The budget request appears similar to House Transportation and Infrastructure Committee Chairman Rep. Bill Shuster’s (R-Pa.) plan to transfer ATC to a nonprofit corporation, but Trump’s proposal does not address how the new entity would be structured. The move would support user fees and, according to a Trump administration fact sheet, “The Budget estimates assume the ticket tax will end, but the precise tax rates for the remaining aviation excise taxes have not yet been developed. The Administration will work with Congress to establish successor tax rates.” Additionally, this move would increase the federal deficit by an estimated $46 billion over 10 years.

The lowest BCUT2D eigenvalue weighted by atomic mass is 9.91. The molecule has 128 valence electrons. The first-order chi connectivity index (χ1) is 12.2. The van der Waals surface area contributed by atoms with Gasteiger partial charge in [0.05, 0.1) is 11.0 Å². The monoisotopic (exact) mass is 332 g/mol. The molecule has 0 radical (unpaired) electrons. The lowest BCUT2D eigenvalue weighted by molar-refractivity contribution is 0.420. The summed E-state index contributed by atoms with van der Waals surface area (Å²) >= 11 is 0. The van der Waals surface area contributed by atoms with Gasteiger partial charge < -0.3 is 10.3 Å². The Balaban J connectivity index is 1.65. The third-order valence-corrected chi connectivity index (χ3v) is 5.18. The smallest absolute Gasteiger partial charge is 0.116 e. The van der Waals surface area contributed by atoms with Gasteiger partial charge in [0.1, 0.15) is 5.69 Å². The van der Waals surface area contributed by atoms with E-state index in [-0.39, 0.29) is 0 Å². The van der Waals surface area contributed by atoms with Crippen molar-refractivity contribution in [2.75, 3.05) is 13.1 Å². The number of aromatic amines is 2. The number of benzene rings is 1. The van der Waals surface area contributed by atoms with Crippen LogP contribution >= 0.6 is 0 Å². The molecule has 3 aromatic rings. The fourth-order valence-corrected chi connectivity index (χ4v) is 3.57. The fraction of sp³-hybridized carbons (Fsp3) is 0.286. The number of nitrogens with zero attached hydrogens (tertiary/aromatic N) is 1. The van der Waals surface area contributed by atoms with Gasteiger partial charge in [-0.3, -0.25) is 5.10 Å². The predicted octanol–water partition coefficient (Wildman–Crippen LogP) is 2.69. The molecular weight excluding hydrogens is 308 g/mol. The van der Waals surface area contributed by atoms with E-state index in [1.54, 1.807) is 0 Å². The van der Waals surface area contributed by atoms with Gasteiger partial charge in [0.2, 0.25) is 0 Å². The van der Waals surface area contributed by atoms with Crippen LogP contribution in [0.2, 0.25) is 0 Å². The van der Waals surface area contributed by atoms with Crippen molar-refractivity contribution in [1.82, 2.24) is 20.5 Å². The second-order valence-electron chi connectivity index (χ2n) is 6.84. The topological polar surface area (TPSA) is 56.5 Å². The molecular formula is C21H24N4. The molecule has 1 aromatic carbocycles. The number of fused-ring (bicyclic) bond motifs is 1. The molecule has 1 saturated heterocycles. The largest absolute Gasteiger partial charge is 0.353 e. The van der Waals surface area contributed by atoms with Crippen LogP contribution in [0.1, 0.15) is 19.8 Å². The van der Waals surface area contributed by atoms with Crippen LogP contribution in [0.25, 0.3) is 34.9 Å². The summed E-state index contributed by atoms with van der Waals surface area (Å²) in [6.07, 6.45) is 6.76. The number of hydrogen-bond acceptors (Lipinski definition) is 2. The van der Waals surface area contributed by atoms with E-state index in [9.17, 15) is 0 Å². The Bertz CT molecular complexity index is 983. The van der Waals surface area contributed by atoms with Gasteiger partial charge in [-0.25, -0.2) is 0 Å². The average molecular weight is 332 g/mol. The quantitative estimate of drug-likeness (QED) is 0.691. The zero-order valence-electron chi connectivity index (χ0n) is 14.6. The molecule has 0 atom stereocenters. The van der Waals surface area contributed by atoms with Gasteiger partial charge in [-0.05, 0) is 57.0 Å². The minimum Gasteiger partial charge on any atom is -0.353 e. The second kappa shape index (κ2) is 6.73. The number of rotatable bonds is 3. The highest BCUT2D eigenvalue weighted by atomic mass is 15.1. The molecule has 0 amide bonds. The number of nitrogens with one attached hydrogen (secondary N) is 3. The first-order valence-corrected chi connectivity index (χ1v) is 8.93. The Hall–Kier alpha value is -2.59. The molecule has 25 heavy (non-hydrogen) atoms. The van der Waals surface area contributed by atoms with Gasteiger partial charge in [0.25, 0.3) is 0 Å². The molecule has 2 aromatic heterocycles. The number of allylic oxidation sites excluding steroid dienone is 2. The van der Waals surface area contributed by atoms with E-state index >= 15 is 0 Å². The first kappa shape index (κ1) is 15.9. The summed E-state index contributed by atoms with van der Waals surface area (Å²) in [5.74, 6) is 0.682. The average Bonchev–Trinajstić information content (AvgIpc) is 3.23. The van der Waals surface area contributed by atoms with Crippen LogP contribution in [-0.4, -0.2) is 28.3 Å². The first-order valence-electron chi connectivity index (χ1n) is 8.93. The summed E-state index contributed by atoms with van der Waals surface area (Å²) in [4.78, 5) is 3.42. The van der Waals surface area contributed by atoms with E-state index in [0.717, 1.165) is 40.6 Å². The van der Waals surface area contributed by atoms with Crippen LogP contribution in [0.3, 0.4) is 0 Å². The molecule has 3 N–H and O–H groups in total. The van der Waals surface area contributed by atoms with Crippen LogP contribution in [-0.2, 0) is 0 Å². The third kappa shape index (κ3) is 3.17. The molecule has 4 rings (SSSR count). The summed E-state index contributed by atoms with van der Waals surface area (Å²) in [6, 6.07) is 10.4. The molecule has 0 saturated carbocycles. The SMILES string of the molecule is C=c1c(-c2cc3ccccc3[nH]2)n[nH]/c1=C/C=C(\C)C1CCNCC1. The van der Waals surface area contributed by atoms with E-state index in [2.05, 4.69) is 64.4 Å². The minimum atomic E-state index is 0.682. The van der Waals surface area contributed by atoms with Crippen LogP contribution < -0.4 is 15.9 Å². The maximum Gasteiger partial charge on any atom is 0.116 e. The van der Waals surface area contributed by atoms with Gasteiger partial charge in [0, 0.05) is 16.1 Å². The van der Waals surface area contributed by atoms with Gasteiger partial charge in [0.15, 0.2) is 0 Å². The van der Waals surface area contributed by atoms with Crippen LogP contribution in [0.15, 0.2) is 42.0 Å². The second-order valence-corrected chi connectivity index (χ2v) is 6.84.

“We are always open to new ideas that could make the FAA more efficient, but we are not hearing reports from our members about problems associated with air traffic control, and we will continue to oppose user fees on any segment of general aviation,” said AOPA Senior Vice President of Government Affairs Jim Coon.
Funding for the FAA expires in September, and Rep. Sam Graves (R-Mo.), a member of the House Transportation and Infrastructure Committee, recently told Politico he expects the committee to begin marking up the FAA reauthorization legislation in June.